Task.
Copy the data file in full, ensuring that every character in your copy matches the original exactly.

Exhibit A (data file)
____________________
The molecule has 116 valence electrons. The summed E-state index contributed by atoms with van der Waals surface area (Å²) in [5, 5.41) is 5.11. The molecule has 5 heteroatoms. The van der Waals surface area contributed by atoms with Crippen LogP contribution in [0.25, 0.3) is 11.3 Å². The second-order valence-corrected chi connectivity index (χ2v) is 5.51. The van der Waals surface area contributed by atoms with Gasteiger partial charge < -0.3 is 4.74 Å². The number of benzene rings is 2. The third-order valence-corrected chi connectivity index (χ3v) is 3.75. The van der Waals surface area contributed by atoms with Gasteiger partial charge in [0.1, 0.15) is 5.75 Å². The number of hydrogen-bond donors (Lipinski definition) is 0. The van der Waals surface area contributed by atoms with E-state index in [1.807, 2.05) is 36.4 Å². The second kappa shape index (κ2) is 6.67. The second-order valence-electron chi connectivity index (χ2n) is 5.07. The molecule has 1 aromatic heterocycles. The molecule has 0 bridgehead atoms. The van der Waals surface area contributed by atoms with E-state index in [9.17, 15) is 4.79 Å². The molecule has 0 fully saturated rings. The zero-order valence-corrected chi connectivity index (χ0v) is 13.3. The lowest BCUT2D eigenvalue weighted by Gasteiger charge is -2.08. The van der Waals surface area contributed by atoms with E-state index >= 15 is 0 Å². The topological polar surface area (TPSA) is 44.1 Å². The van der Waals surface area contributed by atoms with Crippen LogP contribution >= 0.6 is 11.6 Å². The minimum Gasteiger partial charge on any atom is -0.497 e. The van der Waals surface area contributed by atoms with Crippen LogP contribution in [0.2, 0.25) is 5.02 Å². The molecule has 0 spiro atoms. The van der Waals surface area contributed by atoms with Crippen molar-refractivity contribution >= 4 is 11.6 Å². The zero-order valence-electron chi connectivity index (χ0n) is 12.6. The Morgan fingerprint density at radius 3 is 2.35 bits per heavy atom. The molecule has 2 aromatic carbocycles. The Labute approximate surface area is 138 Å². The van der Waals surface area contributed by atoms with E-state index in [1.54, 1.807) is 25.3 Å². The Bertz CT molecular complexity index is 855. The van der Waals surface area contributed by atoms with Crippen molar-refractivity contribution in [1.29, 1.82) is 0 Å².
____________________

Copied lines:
The molecule has 116 valence electrons. The summed E-state index contributed by atoms with van der Waals surface area (Å²) in [5, 5.41) is 5.11. The molecule has 5 heteroatoms. The van der Waals surface area contributed by atoms with Crippen LogP contribution in [0.25, 0.3) is 11.3 Å². The second-order valence-corrected chi connectivity index (χ2v) is 5.51. The van der Waals surface area contributed by atoms with Gasteiger partial charge < -0.3 is 4.74 Å². The number of benzene rings is 2. The third-order valence-corrected chi connectivity index (χ3v) is 3.75. The van der Waals surface area contributed by atoms with Gasteiger partial charge in [0.1, 0.15) is 5.75 Å². The number of hydrogen-bond donors (Lipinski definition) is 0. The van der Waals surface area contributed by atoms with E-state index in [1.807, 2.05) is 36.4 Å². The second kappa shape index (κ2) is 6.67. The second-order valence-electron chi connectivity index (χ2n) is 5.07. The molecule has 1 aromatic heterocycles. The molecule has 0 bridgehead atoms. The van der Waals surface area contributed by atoms with E-state index in [9.17, 15) is 4.79 Å². The molecule has 0 fully saturated rings. The zero-order valence-corrected chi connectivity index (χ0v) is 13.3. The lowest BCUT2D eigenvalue weighted by Gasteiger charge is -2.08. The van der Waals surface area contributed by atoms with E-state index >= 15 is 0 Å². The topological polar surface area (TPSA) is 44.1 Å². The van der Waals surface area contributed by atoms with Crippen LogP contribution >= 0.6 is 11.6 Å². The minimum Gasteiger partial charge on any atom is -0.497 e. The van der Waals surface area contributed by atoms with Crippen LogP contribution in [0.2, 0.25) is 5.02 Å². The molecule has 0 spiro atoms. The van der Waals surface area contributed by atoms with Crippen molar-refractivity contribution >= 4 is 11.6 Å². The zero-order valence-electron chi connectivity index (χ0n) is 12.6. The Morgan fingerprint density at radius 3 is 2.35 bits per heavy atom. The molecule has 2 aromatic carbocycles. The Labute approximate surface area is 138 Å². The van der Waals surface area contributed by atoms with E-state index in [1.54, 1.807) is 25.3 Å². The Bertz CT molecular complexity index is 855. The van der Waals surface area contributed by atoms with Crippen molar-refractivity contribution in [1.29, 1.82) is 0 Å².